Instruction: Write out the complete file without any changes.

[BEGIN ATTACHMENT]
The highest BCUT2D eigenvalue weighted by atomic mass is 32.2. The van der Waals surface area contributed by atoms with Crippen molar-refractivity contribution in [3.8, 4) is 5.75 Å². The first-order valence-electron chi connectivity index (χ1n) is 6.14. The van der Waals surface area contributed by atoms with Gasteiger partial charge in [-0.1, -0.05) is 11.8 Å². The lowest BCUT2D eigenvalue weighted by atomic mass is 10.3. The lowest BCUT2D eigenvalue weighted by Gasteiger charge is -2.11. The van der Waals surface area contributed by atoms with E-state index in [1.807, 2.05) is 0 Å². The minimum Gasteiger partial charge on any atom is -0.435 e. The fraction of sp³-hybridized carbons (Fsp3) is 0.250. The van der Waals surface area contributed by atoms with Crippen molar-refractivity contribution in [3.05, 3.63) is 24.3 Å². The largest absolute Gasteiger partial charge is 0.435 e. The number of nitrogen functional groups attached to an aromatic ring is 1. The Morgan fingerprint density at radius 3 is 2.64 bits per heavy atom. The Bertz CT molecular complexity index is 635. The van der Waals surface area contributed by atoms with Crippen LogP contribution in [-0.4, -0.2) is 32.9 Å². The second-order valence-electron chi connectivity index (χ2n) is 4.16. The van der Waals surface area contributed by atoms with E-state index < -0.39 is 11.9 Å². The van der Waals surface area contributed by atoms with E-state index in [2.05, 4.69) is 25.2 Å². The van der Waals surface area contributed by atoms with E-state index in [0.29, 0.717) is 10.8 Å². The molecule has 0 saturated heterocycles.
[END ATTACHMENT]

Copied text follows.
The highest BCUT2D eigenvalue weighted by atomic mass is 32.2. The van der Waals surface area contributed by atoms with Crippen molar-refractivity contribution in [3.8, 4) is 5.75 Å². The first-order valence-electron chi connectivity index (χ1n) is 6.14. The van der Waals surface area contributed by atoms with Gasteiger partial charge in [-0.1, -0.05) is 11.8 Å². The lowest BCUT2D eigenvalue weighted by atomic mass is 10.3. The lowest BCUT2D eigenvalue weighted by Gasteiger charge is -2.11. The van der Waals surface area contributed by atoms with E-state index in [1.807, 2.05) is 0 Å². The minimum Gasteiger partial charge on any atom is -0.435 e. The fraction of sp³-hybridized carbons (Fsp3) is 0.250. The van der Waals surface area contributed by atoms with Crippen molar-refractivity contribution in [3.05, 3.63) is 24.3 Å². The largest absolute Gasteiger partial charge is 0.435 e. The number of nitrogen functional groups attached to an aromatic ring is 1. The Morgan fingerprint density at radius 3 is 2.64 bits per heavy atom. The Bertz CT molecular complexity index is 635. The van der Waals surface area contributed by atoms with Crippen LogP contribution in [-0.4, -0.2) is 32.9 Å². The second-order valence-electron chi connectivity index (χ2n) is 4.16. The van der Waals surface area contributed by atoms with E-state index < -0.39 is 11.9 Å². The van der Waals surface area contributed by atoms with E-state index in [2.05, 4.69) is 25.2 Å². The van der Waals surface area contributed by atoms with E-state index in [0.29, 0.717) is 10.8 Å². The molecule has 0 saturated heterocycles.